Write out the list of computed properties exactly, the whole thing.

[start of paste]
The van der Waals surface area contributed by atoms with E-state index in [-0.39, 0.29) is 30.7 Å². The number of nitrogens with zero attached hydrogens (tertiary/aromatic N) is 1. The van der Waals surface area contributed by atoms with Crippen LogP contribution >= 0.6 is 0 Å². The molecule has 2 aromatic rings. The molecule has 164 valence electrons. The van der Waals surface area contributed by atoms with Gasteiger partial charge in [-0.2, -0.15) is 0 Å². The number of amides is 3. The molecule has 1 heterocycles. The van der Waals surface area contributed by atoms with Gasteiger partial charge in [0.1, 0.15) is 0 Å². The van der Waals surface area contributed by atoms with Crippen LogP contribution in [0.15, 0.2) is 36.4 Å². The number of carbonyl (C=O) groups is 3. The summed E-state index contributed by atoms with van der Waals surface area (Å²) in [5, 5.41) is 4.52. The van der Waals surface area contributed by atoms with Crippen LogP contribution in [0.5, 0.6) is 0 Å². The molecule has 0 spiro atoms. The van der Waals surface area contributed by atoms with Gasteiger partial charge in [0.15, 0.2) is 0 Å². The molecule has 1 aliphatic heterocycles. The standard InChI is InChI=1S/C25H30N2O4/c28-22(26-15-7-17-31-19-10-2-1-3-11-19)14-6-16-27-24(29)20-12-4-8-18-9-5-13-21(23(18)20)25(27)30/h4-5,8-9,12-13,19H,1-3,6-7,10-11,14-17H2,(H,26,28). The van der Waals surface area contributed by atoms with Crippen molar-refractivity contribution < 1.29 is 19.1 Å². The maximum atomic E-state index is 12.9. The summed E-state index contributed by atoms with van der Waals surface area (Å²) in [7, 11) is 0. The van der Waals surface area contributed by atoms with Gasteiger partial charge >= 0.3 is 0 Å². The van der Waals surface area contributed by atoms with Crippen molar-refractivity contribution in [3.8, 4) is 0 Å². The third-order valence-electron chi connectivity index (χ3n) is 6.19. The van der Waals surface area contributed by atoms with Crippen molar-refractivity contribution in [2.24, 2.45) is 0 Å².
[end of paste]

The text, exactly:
The van der Waals surface area contributed by atoms with E-state index in [-0.39, 0.29) is 30.7 Å². The number of nitrogens with zero attached hydrogens (tertiary/aromatic N) is 1. The van der Waals surface area contributed by atoms with Crippen LogP contribution >= 0.6 is 0 Å². The molecule has 2 aromatic rings. The molecule has 164 valence electrons. The van der Waals surface area contributed by atoms with Gasteiger partial charge in [-0.2, -0.15) is 0 Å². The number of amides is 3. The molecule has 1 heterocycles. The van der Waals surface area contributed by atoms with Gasteiger partial charge in [0.1, 0.15) is 0 Å². The van der Waals surface area contributed by atoms with Crippen LogP contribution in [0.15, 0.2) is 36.4 Å². The number of carbonyl (C=O) groups is 3. The summed E-state index contributed by atoms with van der Waals surface area (Å²) in [5, 5.41) is 4.52. The van der Waals surface area contributed by atoms with Crippen LogP contribution in [0.5, 0.6) is 0 Å². The molecule has 0 spiro atoms. The van der Waals surface area contributed by atoms with Gasteiger partial charge in [0.15, 0.2) is 0 Å². The molecule has 1 aliphatic heterocycles. The standard InChI is InChI=1S/C25H30N2O4/c28-22(26-15-7-17-31-19-10-2-1-3-11-19)14-6-16-27-24(29)20-12-4-8-18-9-5-13-21(23(18)20)25(27)30/h4-5,8-9,12-13,19H,1-3,6-7,10-11,14-17H2,(H,26,28). The van der Waals surface area contributed by atoms with Crippen molar-refractivity contribution < 1.29 is 19.1 Å². The maximum atomic E-state index is 12.9. The summed E-state index contributed by atoms with van der Waals surface area (Å²) in [7, 11) is 0. The van der Waals surface area contributed by atoms with Gasteiger partial charge >= 0.3 is 0 Å². The van der Waals surface area contributed by atoms with Crippen molar-refractivity contribution in [3.8, 4) is 0 Å². The third-order valence-electron chi connectivity index (χ3n) is 6.19. The van der Waals surface area contributed by atoms with Crippen molar-refractivity contribution in [2.24, 2.45) is 0 Å².